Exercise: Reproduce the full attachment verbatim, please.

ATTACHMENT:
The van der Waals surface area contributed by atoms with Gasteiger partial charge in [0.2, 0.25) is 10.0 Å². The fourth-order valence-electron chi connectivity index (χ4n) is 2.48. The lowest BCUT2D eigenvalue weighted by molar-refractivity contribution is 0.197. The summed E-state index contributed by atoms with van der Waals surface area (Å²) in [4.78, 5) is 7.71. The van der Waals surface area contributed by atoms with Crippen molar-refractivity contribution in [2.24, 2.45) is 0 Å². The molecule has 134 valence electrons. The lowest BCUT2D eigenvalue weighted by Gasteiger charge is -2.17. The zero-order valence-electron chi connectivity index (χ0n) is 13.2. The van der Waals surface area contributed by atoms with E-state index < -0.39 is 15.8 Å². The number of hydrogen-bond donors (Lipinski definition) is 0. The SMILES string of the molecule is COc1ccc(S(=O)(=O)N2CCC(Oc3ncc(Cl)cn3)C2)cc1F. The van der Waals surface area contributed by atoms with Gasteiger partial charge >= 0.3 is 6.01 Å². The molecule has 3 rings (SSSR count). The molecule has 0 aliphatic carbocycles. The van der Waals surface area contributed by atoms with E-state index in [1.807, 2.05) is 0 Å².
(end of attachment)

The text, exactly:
The van der Waals surface area contributed by atoms with Gasteiger partial charge in [0.2, 0.25) is 10.0 Å². The fourth-order valence-electron chi connectivity index (χ4n) is 2.48. The lowest BCUT2D eigenvalue weighted by molar-refractivity contribution is 0.197. The summed E-state index contributed by atoms with van der Waals surface area (Å²) in [4.78, 5) is 7.71. The van der Waals surface area contributed by atoms with Crippen molar-refractivity contribution in [2.24, 2.45) is 0 Å². The molecule has 134 valence electrons. The lowest BCUT2D eigenvalue weighted by Gasteiger charge is -2.17. The zero-order valence-electron chi connectivity index (χ0n) is 13.2. The van der Waals surface area contributed by atoms with E-state index < -0.39 is 15.8 Å². The number of hydrogen-bond donors (Lipinski definition) is 0. The SMILES string of the molecule is COc1ccc(S(=O)(=O)N2CCC(Oc3ncc(Cl)cn3)C2)cc1F. The van der Waals surface area contributed by atoms with Gasteiger partial charge >= 0.3 is 6.01 Å². The molecule has 3 rings (SSSR count). The molecule has 0 aliphatic carbocycles. The van der Waals surface area contributed by atoms with E-state index in [1.807, 2.05) is 0 Å².